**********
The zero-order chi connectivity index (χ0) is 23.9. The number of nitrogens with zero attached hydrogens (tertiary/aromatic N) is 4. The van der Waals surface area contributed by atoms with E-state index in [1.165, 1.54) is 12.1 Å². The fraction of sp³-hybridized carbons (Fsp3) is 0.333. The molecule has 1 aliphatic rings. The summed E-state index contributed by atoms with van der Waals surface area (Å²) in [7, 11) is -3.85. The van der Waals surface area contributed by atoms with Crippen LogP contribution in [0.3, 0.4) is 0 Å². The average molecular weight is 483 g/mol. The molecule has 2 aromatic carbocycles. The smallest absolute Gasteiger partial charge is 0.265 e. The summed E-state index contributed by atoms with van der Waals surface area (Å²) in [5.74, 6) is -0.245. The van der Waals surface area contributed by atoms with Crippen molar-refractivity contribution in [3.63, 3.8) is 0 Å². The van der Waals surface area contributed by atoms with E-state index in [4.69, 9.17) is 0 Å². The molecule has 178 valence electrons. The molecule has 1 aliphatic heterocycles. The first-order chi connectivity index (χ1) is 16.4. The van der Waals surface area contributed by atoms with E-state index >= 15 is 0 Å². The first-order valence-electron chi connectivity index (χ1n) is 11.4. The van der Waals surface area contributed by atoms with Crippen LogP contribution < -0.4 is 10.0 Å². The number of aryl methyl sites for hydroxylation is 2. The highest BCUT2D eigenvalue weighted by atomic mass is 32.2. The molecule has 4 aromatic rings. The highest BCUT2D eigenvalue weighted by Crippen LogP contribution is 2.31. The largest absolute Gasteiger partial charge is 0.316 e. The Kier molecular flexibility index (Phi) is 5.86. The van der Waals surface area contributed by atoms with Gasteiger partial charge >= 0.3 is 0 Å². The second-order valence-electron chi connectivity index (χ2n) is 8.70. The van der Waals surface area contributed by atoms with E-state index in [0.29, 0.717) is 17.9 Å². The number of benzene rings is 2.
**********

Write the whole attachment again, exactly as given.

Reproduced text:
The zero-order chi connectivity index (χ0) is 23.9. The number of nitrogens with zero attached hydrogens (tertiary/aromatic N) is 4. The van der Waals surface area contributed by atoms with E-state index in [1.165, 1.54) is 12.1 Å². The fraction of sp³-hybridized carbons (Fsp3) is 0.333. The molecule has 1 aliphatic rings. The summed E-state index contributed by atoms with van der Waals surface area (Å²) in [7, 11) is -3.85. The van der Waals surface area contributed by atoms with Crippen LogP contribution in [0.3, 0.4) is 0 Å². The average molecular weight is 483 g/mol. The molecule has 2 aromatic carbocycles. The smallest absolute Gasteiger partial charge is 0.265 e. The summed E-state index contributed by atoms with van der Waals surface area (Å²) in [5.74, 6) is -0.245. The van der Waals surface area contributed by atoms with Crippen molar-refractivity contribution in [3.63, 3.8) is 0 Å². The van der Waals surface area contributed by atoms with E-state index in [4.69, 9.17) is 0 Å². The molecule has 178 valence electrons. The molecule has 1 aliphatic heterocycles. The first-order chi connectivity index (χ1) is 16.4. The van der Waals surface area contributed by atoms with E-state index >= 15 is 0 Å². The first-order valence-electron chi connectivity index (χ1n) is 11.4. The van der Waals surface area contributed by atoms with Crippen LogP contribution < -0.4 is 10.0 Å². The number of aryl methyl sites for hydroxylation is 2. The highest BCUT2D eigenvalue weighted by atomic mass is 32.2. The molecule has 4 aromatic rings. The highest BCUT2D eigenvalue weighted by Crippen LogP contribution is 2.31. The largest absolute Gasteiger partial charge is 0.316 e. The Kier molecular flexibility index (Phi) is 5.86. The van der Waals surface area contributed by atoms with Gasteiger partial charge >= 0.3 is 0 Å². The second-order valence-electron chi connectivity index (χ2n) is 8.70. The van der Waals surface area contributed by atoms with E-state index in [0.29, 0.717) is 17.9 Å². The number of benzene rings is 2.